Mazjoub also said that cabinet’s decision to establish a dump in Masnaa was an impulsive one, and that they didn’t communicate with the municipality or studying the location, which happens to be very close to a groundwater source. As a consequence, he says residence objected for two basic reasons. “The first is that, when you mention garbage, people directly think about pollution, cancer and the environment. They do not have enough culture to know how garbage is treated and how we can benefit from it financially and by producing electricity. And the second reason is that even if the dump was environmentally-friendly in theory, people do not trust the government to execute the plan. They do not trust the way Lebanese authorities will handle this issue.”

Majzoub also said that the Sunni community might be directly targeted. “In Nabatieh, there is a ready waste-sorting plant with employees who are getting paid. The plant is not functional. Why don’t they use it?”

Rami also says Furture MPs only care about Beirut. “This was very clear when Bahia Hariri suggested moving Beirut’s garbage to Saida,” he said. However, an analyst speaking on condition of anonymity told NOW that it’s not so much that Future MPs don’t care, but rather that they prefer not to object directly. “The Future MPs do not want to be on the front line. They accepted the plan publically, but gave the green light for their supporters to object it, and this is what happened in Majdal Anjar and Srar, Akkar.”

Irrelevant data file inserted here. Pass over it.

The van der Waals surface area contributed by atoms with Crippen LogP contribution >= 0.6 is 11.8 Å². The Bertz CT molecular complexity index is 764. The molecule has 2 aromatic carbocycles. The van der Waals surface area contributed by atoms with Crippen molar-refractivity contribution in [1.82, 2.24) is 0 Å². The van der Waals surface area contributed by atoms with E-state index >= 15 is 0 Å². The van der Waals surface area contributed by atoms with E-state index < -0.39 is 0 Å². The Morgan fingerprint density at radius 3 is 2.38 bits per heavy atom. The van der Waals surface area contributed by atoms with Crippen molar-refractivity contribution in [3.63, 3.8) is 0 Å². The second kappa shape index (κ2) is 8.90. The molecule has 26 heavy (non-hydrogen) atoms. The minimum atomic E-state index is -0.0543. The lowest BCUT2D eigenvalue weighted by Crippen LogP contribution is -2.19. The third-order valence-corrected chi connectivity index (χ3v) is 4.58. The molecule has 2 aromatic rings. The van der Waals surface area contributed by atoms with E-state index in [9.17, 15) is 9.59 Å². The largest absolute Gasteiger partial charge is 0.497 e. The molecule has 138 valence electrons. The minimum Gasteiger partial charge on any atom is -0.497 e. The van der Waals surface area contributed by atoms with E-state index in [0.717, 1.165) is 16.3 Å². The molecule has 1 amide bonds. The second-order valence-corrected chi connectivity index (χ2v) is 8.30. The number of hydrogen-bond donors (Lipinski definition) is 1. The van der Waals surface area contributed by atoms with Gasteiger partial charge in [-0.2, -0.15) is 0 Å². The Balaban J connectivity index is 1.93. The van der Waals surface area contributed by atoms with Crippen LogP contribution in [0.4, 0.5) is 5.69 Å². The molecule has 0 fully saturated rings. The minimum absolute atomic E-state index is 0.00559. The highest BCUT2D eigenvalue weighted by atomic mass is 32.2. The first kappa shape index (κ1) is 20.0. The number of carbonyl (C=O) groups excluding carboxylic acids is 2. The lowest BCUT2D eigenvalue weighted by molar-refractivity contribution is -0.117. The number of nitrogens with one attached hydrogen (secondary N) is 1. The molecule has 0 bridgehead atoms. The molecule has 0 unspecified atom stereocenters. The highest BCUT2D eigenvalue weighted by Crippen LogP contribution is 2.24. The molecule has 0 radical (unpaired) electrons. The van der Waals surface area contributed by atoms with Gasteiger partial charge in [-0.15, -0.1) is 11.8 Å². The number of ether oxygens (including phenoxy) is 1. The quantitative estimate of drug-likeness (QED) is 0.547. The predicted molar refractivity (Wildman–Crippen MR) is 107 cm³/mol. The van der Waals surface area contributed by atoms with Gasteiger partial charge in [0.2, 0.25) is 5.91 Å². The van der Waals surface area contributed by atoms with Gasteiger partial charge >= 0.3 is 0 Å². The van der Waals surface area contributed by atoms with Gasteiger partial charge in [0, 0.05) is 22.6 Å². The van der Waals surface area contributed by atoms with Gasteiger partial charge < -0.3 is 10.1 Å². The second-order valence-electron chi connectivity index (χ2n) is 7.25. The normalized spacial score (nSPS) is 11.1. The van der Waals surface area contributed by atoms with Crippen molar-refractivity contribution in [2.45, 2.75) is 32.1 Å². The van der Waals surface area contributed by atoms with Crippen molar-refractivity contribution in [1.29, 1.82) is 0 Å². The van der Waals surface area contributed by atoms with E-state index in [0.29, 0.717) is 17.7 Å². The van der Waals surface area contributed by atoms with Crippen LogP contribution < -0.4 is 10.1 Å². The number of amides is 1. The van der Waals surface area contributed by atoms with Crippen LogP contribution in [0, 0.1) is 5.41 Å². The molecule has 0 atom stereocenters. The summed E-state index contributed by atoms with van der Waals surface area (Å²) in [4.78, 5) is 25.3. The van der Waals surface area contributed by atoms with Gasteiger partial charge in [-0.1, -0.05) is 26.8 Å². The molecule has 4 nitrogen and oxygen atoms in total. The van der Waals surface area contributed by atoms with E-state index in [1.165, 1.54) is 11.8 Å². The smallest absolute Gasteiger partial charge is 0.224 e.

It’s also about the money

“The cabinet is sending the garbage to disadvantaged villages that need a lot of money and development plans,” said activist Khaled Hammoud. “I think that they want to do in Majdal Anjar what they did to Akkar: promise them money to take the garbage, and this is totally refused.” Hammoud says that Chehayeb’s plan has no other goal than containing the anger of protesters and that objections to the plan were not just coming in from the Bekaa. “All dumps are refused because they are demanding waste sorting and environmental treatment.”

Another Bekaa resident NOW spoke to says there were deals made in connection with the Majdal Anjar dump plan with people from the Bekaa who are well-connected with Lebanese authorities. “Nicolas Fattouch (MP from Zahle) and Pierre Fattouch aim to benefit financially from the dump,” Rami said. “We call them here the new feudal lords.” While this allegation could not be independently confirmed, many residents told NOW the same thing. Majzoub says the dump was supposed to be established partly on Nicolas and Pierre Fattouch’s newly-bought lands and partly on public lands belonging to the Lebanese state. “Had the idea been suggested by a different person, we would have negotiated it. But since we know the Fattouch family and their goals, we directly refused it,” he told NOW.

Hammoud says that nobody has specific information about people benefitting financially from the dump. “Nobody can give you exact information because the cabinet — more specifically Chehayeb and the [politicians] who are making these decisions are not revealing the exact location of where the dump is supposed to be.”